Battersea Power Station Silhouette
25th January 1954: Battersea power station in London.
With dimensions of 160m x 170m, the roof of the boiler house 50m tall, and its four 103m tall, tapering chimneys, the station is a massive structure. The building comprises of two stations - Battersea 'A and Battersea 'B, which were conjoined when the identical B section was completed in the 1950s, and it was the world's most thermally efficient building when it opened.
(Photo by Monty Fresco/Topical Press Agency/Getty Images)
Humour social comment the ale house cartoon by Cruikshank
This is a cartoon etching by the well-known Victorian social caricaturist / cartoonist George Cruikshank (1792 - 1878), dated 1832. The Ale House is one of two panels that belong side-by-side, and this is number 1 of 2. Its companion is called The Home. (1832 is actually in the reign of Queen Victoria's predecessor, William IV.) Amongst other things, Cruikshank provided book illustrations for Charles Dickens. (Title) The Ale House. Most of the men are smoking pipes, and a smoky fug pervades the sketch. On the table is a jug of ale and a variety of drinking vessels, no two the same. On the wall are pictures of cock fighting and dog fighting, two activities that now are frowned upon (although even today, in the USA, it is reported that there are around 40, 000 people professionally involved in such sport'). Overall, there is a bright atmosphere of drunken revelry, to contrast with the grim darkness of the companion sketch The Home. Designed Etched & Published byGeorge Cruikshank. Septr. 1st 1832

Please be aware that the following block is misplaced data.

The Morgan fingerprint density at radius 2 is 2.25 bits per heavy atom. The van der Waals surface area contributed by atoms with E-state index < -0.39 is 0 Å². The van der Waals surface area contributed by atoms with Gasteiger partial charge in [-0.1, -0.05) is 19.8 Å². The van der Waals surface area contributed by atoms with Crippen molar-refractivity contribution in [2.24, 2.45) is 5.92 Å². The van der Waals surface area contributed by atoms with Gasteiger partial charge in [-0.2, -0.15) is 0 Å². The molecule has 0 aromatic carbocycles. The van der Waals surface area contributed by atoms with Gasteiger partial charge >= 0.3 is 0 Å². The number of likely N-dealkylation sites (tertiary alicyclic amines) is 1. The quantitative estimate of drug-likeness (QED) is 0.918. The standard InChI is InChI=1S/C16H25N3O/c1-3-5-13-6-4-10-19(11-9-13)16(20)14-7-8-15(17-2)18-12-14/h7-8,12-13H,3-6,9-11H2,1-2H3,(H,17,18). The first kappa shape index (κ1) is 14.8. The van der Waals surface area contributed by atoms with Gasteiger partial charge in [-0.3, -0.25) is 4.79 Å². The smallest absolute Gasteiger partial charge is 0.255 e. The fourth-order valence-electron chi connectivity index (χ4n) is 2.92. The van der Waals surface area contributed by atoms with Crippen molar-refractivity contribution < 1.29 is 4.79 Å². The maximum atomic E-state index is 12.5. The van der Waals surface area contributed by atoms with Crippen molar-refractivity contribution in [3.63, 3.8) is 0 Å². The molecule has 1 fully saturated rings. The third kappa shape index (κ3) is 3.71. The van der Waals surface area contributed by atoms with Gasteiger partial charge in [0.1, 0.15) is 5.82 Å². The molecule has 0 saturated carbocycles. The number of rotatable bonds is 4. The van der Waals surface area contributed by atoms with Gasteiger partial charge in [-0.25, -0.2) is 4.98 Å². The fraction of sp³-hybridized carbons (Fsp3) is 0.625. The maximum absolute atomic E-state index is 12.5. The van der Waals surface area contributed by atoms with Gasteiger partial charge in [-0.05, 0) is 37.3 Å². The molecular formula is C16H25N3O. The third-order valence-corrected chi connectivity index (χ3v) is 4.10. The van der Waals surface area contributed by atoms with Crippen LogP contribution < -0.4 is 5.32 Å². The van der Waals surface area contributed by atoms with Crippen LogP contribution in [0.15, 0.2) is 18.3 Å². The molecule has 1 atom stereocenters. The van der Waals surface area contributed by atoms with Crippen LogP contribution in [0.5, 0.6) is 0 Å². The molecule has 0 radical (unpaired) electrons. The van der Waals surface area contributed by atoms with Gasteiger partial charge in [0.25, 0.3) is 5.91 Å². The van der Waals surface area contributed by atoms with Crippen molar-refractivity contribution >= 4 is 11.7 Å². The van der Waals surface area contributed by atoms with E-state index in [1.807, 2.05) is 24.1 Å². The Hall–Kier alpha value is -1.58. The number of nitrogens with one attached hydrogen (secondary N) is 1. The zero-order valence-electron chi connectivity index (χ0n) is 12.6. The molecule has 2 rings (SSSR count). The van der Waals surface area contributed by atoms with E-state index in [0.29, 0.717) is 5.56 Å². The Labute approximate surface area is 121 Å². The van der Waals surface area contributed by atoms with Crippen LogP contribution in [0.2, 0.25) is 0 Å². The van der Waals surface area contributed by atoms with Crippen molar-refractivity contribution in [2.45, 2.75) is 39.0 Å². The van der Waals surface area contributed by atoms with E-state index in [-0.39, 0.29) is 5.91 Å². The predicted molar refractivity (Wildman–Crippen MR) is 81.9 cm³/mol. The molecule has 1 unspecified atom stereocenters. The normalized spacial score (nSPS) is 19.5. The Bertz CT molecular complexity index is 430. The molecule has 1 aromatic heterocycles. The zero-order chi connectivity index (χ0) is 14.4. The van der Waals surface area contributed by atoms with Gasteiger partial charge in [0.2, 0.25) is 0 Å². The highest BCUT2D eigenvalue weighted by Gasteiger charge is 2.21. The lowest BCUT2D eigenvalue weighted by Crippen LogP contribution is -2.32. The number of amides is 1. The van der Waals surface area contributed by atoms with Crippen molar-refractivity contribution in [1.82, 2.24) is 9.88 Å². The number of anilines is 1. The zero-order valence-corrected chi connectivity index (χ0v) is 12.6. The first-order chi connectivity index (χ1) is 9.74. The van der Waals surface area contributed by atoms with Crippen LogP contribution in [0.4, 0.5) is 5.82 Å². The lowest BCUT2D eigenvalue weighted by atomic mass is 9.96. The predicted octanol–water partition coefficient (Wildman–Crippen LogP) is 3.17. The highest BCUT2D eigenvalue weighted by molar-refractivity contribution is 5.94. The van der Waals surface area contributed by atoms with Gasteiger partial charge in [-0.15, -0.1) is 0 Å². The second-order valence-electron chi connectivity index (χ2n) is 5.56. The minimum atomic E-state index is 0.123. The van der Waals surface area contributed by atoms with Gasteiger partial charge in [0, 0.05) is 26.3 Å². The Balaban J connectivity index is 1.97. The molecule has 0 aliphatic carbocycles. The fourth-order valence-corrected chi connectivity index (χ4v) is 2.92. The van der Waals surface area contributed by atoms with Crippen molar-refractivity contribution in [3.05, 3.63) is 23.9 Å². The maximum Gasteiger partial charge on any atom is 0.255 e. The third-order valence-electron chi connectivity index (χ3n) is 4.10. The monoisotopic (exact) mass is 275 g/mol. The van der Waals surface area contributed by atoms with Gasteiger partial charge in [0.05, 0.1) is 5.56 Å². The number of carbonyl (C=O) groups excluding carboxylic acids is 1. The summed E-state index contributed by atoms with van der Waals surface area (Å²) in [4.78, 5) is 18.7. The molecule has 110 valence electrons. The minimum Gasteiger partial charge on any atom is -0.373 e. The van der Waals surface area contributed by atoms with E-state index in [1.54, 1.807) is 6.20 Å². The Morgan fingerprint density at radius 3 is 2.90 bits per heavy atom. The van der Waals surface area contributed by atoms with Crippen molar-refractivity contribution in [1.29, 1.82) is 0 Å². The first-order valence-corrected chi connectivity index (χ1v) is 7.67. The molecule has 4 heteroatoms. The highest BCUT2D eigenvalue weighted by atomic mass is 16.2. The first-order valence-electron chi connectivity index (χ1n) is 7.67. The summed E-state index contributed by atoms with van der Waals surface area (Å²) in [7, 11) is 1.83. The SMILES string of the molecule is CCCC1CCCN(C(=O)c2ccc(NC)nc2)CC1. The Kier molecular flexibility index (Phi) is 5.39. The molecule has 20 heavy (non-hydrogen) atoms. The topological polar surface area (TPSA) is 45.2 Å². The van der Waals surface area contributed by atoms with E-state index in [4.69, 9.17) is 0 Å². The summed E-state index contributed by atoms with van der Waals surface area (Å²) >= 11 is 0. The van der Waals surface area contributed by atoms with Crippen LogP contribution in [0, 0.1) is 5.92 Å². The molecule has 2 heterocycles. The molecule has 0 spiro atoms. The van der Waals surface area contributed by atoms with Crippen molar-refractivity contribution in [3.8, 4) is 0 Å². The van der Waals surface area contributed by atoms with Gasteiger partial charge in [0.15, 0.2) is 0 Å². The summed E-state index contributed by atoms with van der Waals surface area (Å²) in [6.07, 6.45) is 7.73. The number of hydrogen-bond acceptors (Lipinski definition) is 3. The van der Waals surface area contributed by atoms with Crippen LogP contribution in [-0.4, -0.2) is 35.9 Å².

Smoking club, 18th century artwork
Smoking club, 18th century artwork. The practice of smoking tobacco was popularised in England and Ireland in the 1580s and 1590s by the English soldier and explorer Sir Walter Raleigh (c.1552-1618). This artwork, by the English caricaturist James Gillray (1757-1815), shows members of the House of Commons puffing smoke at each other. Those present include the Speaker (left) Charles James Fox (1749-1806), the Prime Minister (second from left) William Pitt the Younger (1759-1806) and the Home Secretary (second from right) Henry Dundas, 1st Viscount Melville (1742-1811). This copy of this artwork was published in the work Tobacco, its History and Associations (1859) by the English engraver Frederick William Fairholt (1814-1866)
© GEORGE ARENTS COLLECTION/NEW YORK PUBLIC LIBRARY/ SCIENCE PHOTO LIBRARY